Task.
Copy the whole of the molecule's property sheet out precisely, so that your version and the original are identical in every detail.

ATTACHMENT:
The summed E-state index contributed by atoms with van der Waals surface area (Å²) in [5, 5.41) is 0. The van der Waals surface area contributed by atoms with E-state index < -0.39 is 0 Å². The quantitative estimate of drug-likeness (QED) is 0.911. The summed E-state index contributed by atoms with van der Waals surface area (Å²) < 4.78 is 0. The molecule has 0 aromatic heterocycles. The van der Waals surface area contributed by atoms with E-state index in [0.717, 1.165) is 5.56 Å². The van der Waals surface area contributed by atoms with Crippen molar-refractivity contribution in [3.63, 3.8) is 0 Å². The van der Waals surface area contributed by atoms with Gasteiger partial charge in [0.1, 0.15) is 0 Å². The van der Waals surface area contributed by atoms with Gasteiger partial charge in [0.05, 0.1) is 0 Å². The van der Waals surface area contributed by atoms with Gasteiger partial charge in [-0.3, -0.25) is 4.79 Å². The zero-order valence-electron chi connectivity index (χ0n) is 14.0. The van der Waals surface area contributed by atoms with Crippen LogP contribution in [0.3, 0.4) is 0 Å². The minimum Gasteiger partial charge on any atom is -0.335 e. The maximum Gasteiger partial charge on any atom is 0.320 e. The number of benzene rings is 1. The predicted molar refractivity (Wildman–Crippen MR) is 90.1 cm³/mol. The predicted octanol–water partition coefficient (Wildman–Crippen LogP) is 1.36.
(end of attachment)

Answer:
The summed E-state index contributed by atoms with van der Waals surface area (Å²) in [5, 5.41) is 0. The van der Waals surface area contributed by atoms with E-state index < -0.39 is 0 Å². The quantitative estimate of drug-likeness (QED) is 0.911. The summed E-state index contributed by atoms with van der Waals surface area (Å²) < 4.78 is 0. The molecule has 0 aromatic heterocycles. The van der Waals surface area contributed by atoms with E-state index in [0.717, 1.165) is 5.56 Å². The van der Waals surface area contributed by atoms with Crippen molar-refractivity contribution in [3.63, 3.8) is 0 Å². The van der Waals surface area contributed by atoms with Gasteiger partial charge in [0.1, 0.15) is 0 Å². The van der Waals surface area contributed by atoms with Gasteiger partial charge in [0.05, 0.1) is 0 Å². The van der Waals surface area contributed by atoms with Gasteiger partial charge in [-0.3, -0.25) is 4.79 Å². The zero-order valence-electron chi connectivity index (χ0n) is 14.0. The van der Waals surface area contributed by atoms with Crippen LogP contribution in [0.3, 0.4) is 0 Å². The minimum Gasteiger partial charge on any atom is -0.335 e. The maximum Gasteiger partial charge on any atom is 0.320 e. The number of benzene rings is 1. The predicted molar refractivity (Wildman–Crippen MR) is 90.1 cm³/mol. The predicted octanol–water partition coefficient (Wildman–Crippen LogP) is 1.36.